Posted by Jim.Thompson | Nov 25, 2011 @ 11:51 PM | 6,861 Views
I am now setting up the two lower wing mould halves so that the joiner will be alligned correctly. The parting plane was not on the chord line due to a mistake of mine, so I put the wing plugs in the moulds and set everything up parrallel and level. Then I set the joiner in place level and filled the space in the moulds to fit the joiner. The alighnment pin/rod can be seen in the picture as well.
There was more slight voids to fill in the root ends. When all this cures I will layup some wing skins. Probably some time next week.

Posted by Jim.Thompson | Nov 21, 2011 @ 10:32 PM | 3,984 Views
I have now made the moulds and split them. I used a fairly light epoxy/glass layup of around 4 mm thick only and stiffened them up with 30 mm RHS section steel tubing. The tubing is only glued along the LE and the TE, but will keep them nice and straight and prevent twisting.
the moulds split ok with only a bit of TE breakout where I failed to fill the join between the TE spacer and the TE. As a result, some resin mix soaked between the spacer and the parting board. No great problem though and I have already started to repair the slight gaps.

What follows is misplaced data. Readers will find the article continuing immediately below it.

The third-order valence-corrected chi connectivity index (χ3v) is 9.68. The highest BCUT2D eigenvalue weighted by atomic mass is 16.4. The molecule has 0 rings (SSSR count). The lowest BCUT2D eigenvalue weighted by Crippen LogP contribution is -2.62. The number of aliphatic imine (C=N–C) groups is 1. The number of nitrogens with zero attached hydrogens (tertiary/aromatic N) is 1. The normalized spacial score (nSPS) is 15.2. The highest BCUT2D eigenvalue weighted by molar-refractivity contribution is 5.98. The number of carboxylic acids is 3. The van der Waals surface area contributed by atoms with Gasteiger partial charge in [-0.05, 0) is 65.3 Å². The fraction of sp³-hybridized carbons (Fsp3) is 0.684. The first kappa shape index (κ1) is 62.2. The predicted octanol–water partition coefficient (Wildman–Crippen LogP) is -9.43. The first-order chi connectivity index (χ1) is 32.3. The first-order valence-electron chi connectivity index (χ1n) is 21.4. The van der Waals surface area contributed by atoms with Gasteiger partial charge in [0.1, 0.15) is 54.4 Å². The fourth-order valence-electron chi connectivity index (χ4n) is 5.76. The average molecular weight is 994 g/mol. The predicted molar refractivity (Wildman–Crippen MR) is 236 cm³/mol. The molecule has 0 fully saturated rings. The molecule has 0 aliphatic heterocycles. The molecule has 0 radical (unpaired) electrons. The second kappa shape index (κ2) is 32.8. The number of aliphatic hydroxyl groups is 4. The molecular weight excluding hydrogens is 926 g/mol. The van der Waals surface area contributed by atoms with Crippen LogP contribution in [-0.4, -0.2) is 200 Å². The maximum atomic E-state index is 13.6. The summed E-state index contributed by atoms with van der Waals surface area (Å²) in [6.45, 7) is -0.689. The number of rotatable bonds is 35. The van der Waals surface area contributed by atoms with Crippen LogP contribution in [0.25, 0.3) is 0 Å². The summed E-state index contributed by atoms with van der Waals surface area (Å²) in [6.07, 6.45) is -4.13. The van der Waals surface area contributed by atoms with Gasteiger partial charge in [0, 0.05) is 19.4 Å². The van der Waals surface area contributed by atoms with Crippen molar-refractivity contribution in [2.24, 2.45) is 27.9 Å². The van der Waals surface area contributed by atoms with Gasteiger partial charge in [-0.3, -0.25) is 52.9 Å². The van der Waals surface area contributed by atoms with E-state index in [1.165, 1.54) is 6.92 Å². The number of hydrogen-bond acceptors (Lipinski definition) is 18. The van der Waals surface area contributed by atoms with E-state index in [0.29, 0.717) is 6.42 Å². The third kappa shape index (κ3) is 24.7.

I have now made a more reasonably sized joiner - 40 x 14 and with a foam core and ply shear web. It has only 40 lengths of 50k carbon tow and is 85 grams. But I have yet to trim it. Very strong. Today I started the joiner box(s) and began by wrapping the joiner with drop sheet plastic after I had lightly lubricated it with vaseline. Then I spiral wound strips of 100gsm glass about 30mm wide around the plastic covered assembly in both directions. I then wet it out with resin. When it was still green, I made sure it would move on the joiner.
Next step is to spiral wind it with carbon tow in both directions.

I hope to be laying up wings next week!
Posted by Jim.Thompson | Oct 13, 2011 @ 12:54 AM | 4,321 Views
The wing plugs were primed and surfaced adequately so I ventured to spray them with black 2 pack paint. This was my first attempt at using this kind of paint. All was going well when about half way through, I had a power failure!

So I cleaned the gun as best I could without air and put the mixed paint remaining in the mix vessel and took a break. The power came on again about and hour and a half or so later, so I used it and sprayed the rest on the plugs. They came out very rough with severe stippling or "orange peel" finish.
I'm now wet sanding them down again and will most likely have to spray them again.